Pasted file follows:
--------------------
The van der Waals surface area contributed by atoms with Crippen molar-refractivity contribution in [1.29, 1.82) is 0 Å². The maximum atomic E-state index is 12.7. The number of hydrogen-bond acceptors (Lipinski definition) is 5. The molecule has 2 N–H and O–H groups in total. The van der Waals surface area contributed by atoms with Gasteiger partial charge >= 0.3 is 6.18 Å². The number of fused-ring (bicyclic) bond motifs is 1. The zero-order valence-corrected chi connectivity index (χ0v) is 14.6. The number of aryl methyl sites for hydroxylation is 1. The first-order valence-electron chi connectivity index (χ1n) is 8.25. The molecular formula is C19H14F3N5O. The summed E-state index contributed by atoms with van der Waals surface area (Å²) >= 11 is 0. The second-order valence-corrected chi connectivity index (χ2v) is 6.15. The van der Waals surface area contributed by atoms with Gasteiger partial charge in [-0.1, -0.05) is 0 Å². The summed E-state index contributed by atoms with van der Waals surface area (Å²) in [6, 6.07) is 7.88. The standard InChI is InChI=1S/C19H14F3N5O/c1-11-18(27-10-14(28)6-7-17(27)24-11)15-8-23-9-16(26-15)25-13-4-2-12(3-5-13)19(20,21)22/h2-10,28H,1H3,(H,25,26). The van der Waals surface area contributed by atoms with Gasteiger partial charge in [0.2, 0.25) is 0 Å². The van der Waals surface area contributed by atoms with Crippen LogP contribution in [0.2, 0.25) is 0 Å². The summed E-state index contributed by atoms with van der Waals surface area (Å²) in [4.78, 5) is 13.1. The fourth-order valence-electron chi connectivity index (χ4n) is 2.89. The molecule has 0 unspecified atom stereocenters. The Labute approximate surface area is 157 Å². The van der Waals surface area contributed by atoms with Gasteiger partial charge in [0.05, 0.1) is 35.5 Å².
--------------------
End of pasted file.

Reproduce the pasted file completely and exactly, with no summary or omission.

The van der Waals surface area contributed by atoms with Crippen molar-refractivity contribution in [1.29, 1.82) is 0 Å². The maximum atomic E-state index is 12.7. The number of hydrogen-bond acceptors (Lipinski definition) is 5. The molecule has 2 N–H and O–H groups in total. The van der Waals surface area contributed by atoms with Gasteiger partial charge >= 0.3 is 6.18 Å². The number of fused-ring (bicyclic) bond motifs is 1. The zero-order valence-corrected chi connectivity index (χ0v) is 14.6. The number of aryl methyl sites for hydroxylation is 1. The first-order valence-electron chi connectivity index (χ1n) is 8.25. The molecular formula is C19H14F3N5O. The summed E-state index contributed by atoms with van der Waals surface area (Å²) >= 11 is 0. The second-order valence-corrected chi connectivity index (χ2v) is 6.15. The van der Waals surface area contributed by atoms with Gasteiger partial charge in [-0.1, -0.05) is 0 Å². The summed E-state index contributed by atoms with van der Waals surface area (Å²) in [6, 6.07) is 7.88. The standard InChI is InChI=1S/C19H14F3N5O/c1-11-18(27-10-14(28)6-7-17(27)24-11)15-8-23-9-16(26-15)25-13-4-2-12(3-5-13)19(20,21)22/h2-10,28H,1H3,(H,25,26). The van der Waals surface area contributed by atoms with Gasteiger partial charge in [0.2, 0.25) is 0 Å². The van der Waals surface area contributed by atoms with Crippen LogP contribution in [0.2, 0.25) is 0 Å². The summed E-state index contributed by atoms with van der Waals surface area (Å²) in [4.78, 5) is 13.1. The fourth-order valence-electron chi connectivity index (χ4n) is 2.89. The molecule has 0 unspecified atom stereocenters. The Labute approximate surface area is 157 Å². The van der Waals surface area contributed by atoms with Gasteiger partial charge in [0.05, 0.1) is 35.5 Å².